External beam radiation therapy is delivered in multiple “fractions”. Usually, treatments are delivered on a daily basis, five days per week. The duration will depend on the type of cancer and its location. At the outset, confirmatory x-rays are taken in the treatment position to confirm that the treatments have been designed properly. These are then reviewed by the radiation oncologist. Subsequently, each daily treatment requires only several minutes and you will not likely be in the treatment room any longer than 15 minutes.
Radiation treatments are painless, you feel absolutely nothing during a treatment. Although you are alone in the treatment room while the machine is turned on, you will be monitored with audio and video by the radiation therapist.
The two major types of radiation beams are photons and electrons. Both are produced by the linear accelerator. In general, photons (x-rays) travel completely through a body or tissue. Electrons penetrate to only a defined depth. Photons or electrons are chosen depending upon the location of a tumor. They may be used, in combination.
- Three-dimensional conformal radiation therapy
The use of CT scanning in the treatment simulation process permits the development of a three-dimensional treatment plan that allows the design of a complex combination of radiation beams focusing on a cancer. This is particularly useful in treating cancers that are adjacent to vital structures or near organs that are sensitive to the effects of radiation. Completion of a three-dimensional treatment plan requires CT scanning equipment, essential computer hardware and software, as well as skilled radiation oncologists and radiation dosimetrists.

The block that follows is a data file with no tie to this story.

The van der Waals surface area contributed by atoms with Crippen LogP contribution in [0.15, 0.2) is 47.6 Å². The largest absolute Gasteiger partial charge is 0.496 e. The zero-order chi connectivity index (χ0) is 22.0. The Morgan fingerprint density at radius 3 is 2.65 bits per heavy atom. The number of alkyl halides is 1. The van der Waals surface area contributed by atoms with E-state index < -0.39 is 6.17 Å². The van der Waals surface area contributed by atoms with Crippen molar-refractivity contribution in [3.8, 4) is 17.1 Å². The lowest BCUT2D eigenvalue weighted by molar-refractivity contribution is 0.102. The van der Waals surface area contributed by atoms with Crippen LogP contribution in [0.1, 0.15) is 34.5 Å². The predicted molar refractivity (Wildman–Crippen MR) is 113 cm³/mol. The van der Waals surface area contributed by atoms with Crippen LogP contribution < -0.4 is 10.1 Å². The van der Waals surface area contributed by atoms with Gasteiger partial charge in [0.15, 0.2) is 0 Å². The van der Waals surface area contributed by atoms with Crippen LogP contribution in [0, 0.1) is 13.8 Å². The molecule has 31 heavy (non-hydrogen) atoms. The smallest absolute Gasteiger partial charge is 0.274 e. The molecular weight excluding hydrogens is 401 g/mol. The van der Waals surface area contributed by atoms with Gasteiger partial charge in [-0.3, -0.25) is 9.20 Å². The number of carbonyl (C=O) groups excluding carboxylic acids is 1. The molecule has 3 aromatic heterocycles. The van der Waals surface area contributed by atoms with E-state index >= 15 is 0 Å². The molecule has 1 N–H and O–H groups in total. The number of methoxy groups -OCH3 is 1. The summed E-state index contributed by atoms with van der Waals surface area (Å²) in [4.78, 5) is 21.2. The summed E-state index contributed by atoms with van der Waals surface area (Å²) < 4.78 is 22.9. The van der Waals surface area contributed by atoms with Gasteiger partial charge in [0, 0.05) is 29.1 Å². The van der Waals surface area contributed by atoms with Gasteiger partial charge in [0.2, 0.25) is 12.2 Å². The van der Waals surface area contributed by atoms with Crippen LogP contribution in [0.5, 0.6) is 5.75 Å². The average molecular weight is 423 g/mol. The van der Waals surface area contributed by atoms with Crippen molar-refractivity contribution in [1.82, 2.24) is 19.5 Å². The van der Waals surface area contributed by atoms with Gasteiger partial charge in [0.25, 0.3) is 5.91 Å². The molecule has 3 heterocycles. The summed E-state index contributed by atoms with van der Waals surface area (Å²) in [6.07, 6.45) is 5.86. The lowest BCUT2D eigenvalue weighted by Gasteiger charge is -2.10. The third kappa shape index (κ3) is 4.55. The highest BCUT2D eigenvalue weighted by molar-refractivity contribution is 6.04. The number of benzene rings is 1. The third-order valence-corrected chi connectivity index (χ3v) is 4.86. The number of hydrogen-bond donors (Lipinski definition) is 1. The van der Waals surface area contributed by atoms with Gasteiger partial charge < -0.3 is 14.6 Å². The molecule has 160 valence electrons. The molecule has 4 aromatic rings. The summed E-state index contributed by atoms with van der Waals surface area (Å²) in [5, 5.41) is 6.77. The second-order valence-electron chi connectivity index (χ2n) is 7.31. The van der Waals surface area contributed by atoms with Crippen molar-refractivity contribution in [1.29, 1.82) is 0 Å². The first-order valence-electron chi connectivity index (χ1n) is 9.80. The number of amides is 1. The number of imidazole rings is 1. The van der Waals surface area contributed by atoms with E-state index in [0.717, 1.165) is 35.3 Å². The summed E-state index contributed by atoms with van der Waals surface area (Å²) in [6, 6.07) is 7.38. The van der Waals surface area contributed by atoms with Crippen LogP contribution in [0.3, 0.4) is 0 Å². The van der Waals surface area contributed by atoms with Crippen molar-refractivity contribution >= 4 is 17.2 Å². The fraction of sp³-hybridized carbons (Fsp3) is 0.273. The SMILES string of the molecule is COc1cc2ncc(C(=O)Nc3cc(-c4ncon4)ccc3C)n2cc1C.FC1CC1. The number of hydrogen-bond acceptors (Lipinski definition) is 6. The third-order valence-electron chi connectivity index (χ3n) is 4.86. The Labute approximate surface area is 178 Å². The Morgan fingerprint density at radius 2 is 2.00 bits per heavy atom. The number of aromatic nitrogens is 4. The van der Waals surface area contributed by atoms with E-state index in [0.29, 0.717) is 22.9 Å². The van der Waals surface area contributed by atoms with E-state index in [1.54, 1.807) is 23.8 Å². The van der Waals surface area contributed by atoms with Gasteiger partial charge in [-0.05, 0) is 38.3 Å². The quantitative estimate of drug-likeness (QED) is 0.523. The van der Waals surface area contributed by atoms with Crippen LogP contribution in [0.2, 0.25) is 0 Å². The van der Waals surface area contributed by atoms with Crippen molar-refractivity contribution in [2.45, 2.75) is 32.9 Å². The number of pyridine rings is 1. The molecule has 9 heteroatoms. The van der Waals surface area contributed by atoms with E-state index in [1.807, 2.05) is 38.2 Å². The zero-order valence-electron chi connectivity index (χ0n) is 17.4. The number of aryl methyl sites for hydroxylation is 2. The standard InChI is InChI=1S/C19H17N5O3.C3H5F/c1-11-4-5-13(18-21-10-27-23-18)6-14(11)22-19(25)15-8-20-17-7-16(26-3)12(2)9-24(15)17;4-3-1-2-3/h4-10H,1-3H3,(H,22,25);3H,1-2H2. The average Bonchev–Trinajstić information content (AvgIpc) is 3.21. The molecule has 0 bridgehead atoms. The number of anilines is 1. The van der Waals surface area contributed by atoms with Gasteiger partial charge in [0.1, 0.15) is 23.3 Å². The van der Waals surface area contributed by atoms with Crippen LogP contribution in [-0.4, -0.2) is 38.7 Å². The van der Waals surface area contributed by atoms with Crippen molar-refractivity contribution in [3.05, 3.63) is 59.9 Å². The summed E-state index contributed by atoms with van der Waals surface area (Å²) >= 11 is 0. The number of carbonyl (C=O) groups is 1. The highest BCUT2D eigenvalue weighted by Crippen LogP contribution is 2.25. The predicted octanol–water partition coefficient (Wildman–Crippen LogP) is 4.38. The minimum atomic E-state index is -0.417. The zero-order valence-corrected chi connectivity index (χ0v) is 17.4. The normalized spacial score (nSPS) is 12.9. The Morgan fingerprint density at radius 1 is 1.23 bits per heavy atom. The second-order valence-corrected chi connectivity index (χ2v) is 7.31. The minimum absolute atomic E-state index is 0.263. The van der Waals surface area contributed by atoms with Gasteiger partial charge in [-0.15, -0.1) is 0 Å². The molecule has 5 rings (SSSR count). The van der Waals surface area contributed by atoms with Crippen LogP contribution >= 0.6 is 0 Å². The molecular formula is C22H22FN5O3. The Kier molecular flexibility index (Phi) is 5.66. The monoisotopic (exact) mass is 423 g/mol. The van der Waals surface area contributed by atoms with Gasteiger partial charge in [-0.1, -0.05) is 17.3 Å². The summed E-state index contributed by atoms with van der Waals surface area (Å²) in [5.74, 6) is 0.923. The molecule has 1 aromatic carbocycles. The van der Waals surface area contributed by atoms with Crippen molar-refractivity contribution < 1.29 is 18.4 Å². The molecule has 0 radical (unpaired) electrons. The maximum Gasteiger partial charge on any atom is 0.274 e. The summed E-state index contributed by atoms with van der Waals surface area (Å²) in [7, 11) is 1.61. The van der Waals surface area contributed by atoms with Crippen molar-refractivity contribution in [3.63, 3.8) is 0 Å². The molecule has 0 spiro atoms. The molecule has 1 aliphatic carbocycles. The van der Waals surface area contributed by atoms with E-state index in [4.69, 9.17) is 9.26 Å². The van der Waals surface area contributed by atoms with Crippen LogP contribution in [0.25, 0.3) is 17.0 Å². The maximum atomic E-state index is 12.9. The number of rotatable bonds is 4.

- Intensity modulated radiotherapy (IMRT)
IMRT is one step further in the development of 3-D conformal radiation therapy. This is an advanced technique of dose calculation and treatment delivery that permits the advanced design of treatment fields to maximize the differential in dose delivered to tumors and normal tissues. It is especially useful in the management of prostate and head and neck cancers.
- Stereotactic radiation therapy or radio surgery
Stereotactic radiation therapy or radio surgery is a specialized form of external beam therapy. For this technique, multiple highly focused radiation beams are delivered from multiple directions with pinpoint accuracy. This form of treatment is often used for tumors or other growths within the skull, including arterio-venous malformations and acoustic neuromas. It may also be used for cancer or non-cancerous growths along the spine or even in other parts of the body. Radio surgery generally implies a single high dose or just a few high dose treatments. These treatments may be administered with a conventional medical linear accelerator or with a specially designed linear accelerator called the “CyberKnife.”
- Internal radiation (brachy therapy, implant radiation)
With internal radiation (brachy therapy, implant radiation), a high dose of radiation is given inside the body as close to a cancer as possible. The radiation device may be implanted directly into a tumour or placed into a body cavity. These techniques are commonly used for treatment of prostate, liver or gynaecological (cervix, uterus or vagina) cancers. For thyroid malignancies, radioactive iodine is injected intravenously. Some internal radiation treatments stay in the body temporarily and may require brief hospitalization other internal treatments stay in the body permanently (such as prostate “seed” implants), although the radioactive seeds lose their radiation within a short period of time. In some cases, both internal and external radiation therapies are used.